Barriers and facilitators to reducing anticholinergic burden: a qualitative systematic review

Carrie Stewart, Katie Gallacher, Athagran Nakham, Moira Cruickshank, Rumana Newlands, Christine Bond, Phyo Kyaw Myint, Debi Bhattacharya, Frances S. Mair

Research output: Contribution to journalArticlepeer-review

7 Citations (Scopus)
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Background: Despite common use, anticholinergic medications have been associated with serious health risks. Interventions to reduce their use are being developed and there is a need to understand their implementation into clinical care. Aim of review: This systematic review aims to identify and analyse qualitative research studies exploring the barriers and facilitators to reducing anticholinergic burden. Methods: Medline (OVID), EMBASE (OVID), CINAHL (EMBSCO) and PsycINFO (OVID) were searched using comprehensive search terms. Peer reviewed studies published in English presenting qualitative research in relation to the barriers and facilitators of deprescribing anticholinergic medications, involving patients, carers or health professionals were eligible. Normalization Process Theory was used to explore and explain the data. Results: Of 1764 identified studies, two were eligible and both involved healthcare professionals (23 general practitioners, 13 specialist clinicians and 12 pharmacists). No studies were identified that involved patients or carers. Barriers to collaborative working often resulted in poor motivation to reduce anticholinergic use. Low confidence, system resources and organisation of care also hindered anticholinergic burden reduction. Good communication and relationships with patients, carers and other healthcare professionals were reported as important for successful anticholinergic burden reduction. Having a named person for prescribing decisions, and clear role boundaries, were also important facilitators. ConclusionsThis review identified important barriers and facilitators to anticholinergic burden reduction from healthcare provider perspectives which can inform implementation of such deprescribing interventions. Studies exploring patient and carer perspectives are presently absent but are required to ensure person-centeredness and feasibility of future interventions.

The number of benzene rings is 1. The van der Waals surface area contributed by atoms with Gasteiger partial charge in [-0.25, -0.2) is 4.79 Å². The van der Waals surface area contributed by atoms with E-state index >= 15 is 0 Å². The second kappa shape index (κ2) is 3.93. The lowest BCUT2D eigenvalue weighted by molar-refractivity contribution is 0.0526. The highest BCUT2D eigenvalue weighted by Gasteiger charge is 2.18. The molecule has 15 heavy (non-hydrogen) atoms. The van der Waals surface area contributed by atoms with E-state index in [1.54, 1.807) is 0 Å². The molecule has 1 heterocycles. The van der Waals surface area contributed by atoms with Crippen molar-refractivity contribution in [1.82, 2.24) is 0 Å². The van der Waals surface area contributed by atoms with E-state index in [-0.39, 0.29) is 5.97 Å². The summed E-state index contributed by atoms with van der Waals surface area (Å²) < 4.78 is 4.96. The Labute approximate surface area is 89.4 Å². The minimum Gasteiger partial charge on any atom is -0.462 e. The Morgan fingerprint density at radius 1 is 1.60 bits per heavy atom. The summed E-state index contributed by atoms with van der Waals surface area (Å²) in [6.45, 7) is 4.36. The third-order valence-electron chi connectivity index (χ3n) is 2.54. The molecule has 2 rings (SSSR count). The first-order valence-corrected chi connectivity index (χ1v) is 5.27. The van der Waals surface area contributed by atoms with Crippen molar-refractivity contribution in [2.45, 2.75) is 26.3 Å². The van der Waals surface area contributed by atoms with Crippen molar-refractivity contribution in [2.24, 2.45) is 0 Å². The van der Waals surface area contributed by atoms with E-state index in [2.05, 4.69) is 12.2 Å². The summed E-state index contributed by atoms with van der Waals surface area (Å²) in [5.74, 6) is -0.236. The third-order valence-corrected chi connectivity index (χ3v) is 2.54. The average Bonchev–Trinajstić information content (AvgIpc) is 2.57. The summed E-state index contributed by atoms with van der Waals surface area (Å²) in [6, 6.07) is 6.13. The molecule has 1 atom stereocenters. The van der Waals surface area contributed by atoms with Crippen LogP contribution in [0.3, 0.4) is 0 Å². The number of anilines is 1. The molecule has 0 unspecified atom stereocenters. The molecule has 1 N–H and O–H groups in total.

Original languageEnglish
Pages (from-to)1451–1460
Number of pages10
JournalInternational Journal of Clinical Pharmacy
Issue number6
Early online date25 Jun 2021
Publication statusPublished - Dec 2021


  • Anticholinergics
  • Deprescribing
  • Intervention implementation
  • Qualitative research
  • Systematic review

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